Evolution Festival 2012 – day two
Even before reaching the site, day two feels like a more relaxed, comfortable affair. The crowds of youngsters hanging around the Sage, pre-loading on Frosty Jack before they enter the main arena where alcohol is unavailable to them on age grounds, seem pretty chilled-out. Casually ambling past the caravan that supplies comfortable seats and buckets for 14-year-olds to vomit into, the sun is sparkling off the waters of the Tyne.
One can forgive the odd pre-majority punter being escorted from the premises flanked by two burly men, being unable to walk themselves.
So – to the music. Delayed by bank holiday public transport, your correspondent is late for Spector, who are sorely missed. Nevertheless, a chance presents itself to catch up with the UMT stage – Newcastle music development service Generator’s Urban Music Training department get their own stage at Evo, and who should be up next but the winsome Amy Holford, who TGTF spoke to at Evo Emerging just a few nights before – what an excellent opportunity to work out whether she should be upgraded from a “maybe” to a “HIT!”. The answer is… not yet. She is in possession of a stunningly powerful soul voice, burnished and brassy, but sadly accompanied by a somewhat less impressive clangy acoustic guitar, and material which undoubtedly means a great deal to her personally, but is unlikely to really light the blue touchpaper when it comes to making the step to a higher division, comprising as it does moans about inadequate ex-boyfriends. Given some decent backing and material, Amy will be a winner, no doubt about it.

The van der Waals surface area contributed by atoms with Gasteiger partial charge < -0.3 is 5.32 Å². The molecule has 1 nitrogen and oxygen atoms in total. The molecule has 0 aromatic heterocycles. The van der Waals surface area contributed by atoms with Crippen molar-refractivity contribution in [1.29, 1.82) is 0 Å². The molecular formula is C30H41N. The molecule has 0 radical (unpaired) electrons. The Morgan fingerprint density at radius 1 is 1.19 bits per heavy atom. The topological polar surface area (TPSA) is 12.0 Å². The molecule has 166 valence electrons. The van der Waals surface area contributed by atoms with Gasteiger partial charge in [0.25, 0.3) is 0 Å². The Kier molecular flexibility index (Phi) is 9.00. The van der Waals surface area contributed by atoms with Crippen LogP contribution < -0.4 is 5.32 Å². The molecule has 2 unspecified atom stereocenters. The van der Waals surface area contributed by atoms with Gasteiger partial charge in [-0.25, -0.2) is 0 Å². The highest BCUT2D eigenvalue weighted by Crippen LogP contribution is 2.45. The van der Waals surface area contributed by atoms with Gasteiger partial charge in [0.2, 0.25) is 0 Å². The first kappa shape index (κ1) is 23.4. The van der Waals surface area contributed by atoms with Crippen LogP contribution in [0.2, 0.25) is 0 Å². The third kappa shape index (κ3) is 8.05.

Jessie Ware is up next on the main stage. I hope Amy saw her performance, as it proves how a decent, yet still minimalist band can showcase a lovely soulful vocal so much more effectively than a naked acoustic guitar. Ware’s electronic-urban-with-touches-of-dubstep material, such as the sumptuous “Running”, does suffer from unfamiliarity, but she is an endearing stage presence, and finishing off with recent single ‘110%’ is a wise if inevitable move.
With impeccable credentials (collaborating with SBTRKT is never going to hurt anyone’s career), Ware is going to keep punting for the big time.